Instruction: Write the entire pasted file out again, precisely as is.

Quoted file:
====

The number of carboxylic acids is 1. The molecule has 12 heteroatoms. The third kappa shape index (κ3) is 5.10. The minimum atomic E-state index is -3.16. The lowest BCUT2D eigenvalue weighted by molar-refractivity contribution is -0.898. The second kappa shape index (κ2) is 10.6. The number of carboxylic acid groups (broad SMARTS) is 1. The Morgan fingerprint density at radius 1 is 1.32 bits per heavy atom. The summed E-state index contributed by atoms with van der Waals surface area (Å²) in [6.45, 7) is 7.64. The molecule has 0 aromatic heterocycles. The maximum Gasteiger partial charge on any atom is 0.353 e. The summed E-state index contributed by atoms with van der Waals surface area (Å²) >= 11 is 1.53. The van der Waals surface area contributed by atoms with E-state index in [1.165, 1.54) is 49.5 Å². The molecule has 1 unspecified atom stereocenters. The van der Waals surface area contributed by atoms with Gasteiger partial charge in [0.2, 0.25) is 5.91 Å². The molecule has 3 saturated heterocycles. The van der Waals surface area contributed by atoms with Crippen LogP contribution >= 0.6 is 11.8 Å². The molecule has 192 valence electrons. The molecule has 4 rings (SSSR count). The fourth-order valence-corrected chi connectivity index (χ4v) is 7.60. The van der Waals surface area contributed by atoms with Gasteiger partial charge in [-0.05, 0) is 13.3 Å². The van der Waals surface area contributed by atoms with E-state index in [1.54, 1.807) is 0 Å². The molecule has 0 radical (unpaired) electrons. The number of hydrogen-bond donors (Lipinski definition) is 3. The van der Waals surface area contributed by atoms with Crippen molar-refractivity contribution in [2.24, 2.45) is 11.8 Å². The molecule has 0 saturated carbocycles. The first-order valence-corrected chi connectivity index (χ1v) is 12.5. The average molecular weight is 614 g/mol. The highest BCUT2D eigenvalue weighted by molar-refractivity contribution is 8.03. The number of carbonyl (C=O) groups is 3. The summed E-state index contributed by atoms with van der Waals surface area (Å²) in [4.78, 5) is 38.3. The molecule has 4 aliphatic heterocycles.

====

The number of carboxylic acids is 1. The molecule has 12 heteroatoms. The third kappa shape index (κ3) is 5.10. The minimum atomic E-state index is -3.16. The lowest BCUT2D eigenvalue weighted by molar-refractivity contribution is -0.898. The second kappa shape index (κ2) is 10.6. The number of carboxylic acid groups (broad SMARTS) is 1. The Morgan fingerprint density at radius 1 is 1.32 bits per heavy atom. The summed E-state index contributed by atoms with van der Waals surface area (Å²) in [6.45, 7) is 7.64. The molecule has 0 aromatic heterocycles. The maximum Gasteiger partial charge on any atom is 0.353 e. The summed E-state index contributed by atoms with van der Waals surface area (Å²) >= 11 is 1.53. The van der Waals surface area contributed by atoms with E-state index in [1.165, 1.54) is 49.5 Å². The molecule has 1 unspecified atom stereocenters. The van der Waals surface area contributed by atoms with Gasteiger partial charge in [0.2, 0.25) is 5.91 Å². The molecule has 3 saturated heterocycles. The van der Waals surface area contributed by atoms with Crippen LogP contribution >= 0.6 is 11.8 Å². The molecule has 192 valence electrons. The molecule has 4 rings (SSSR count). The fourth-order valence-corrected chi connectivity index (χ4v) is 7.60. The van der Waals surface area contributed by atoms with Gasteiger partial charge in [-0.05, 0) is 13.3 Å². The van der Waals surface area contributed by atoms with E-state index in [1.54, 1.807) is 0 Å². The molecule has 0 radical (unpaired) electrons. The number of hydrogen-bond donors (Lipinski definition) is 3. The van der Waals surface area contributed by atoms with Crippen molar-refractivity contribution in [2.24, 2.45) is 11.8 Å². The molecule has 0 saturated carbocycles. The first-order valence-corrected chi connectivity index (χ1v) is 12.5. The average molecular weight is 614 g/mol. The highest BCUT2D eigenvalue weighted by molar-refractivity contribution is 8.03. The number of carbonyl (C=O) groups is 3. The summed E-state index contributed by atoms with van der Waals surface area (Å²) in [4.78, 5) is 38.3. The molecule has 4 aliphatic heterocycles.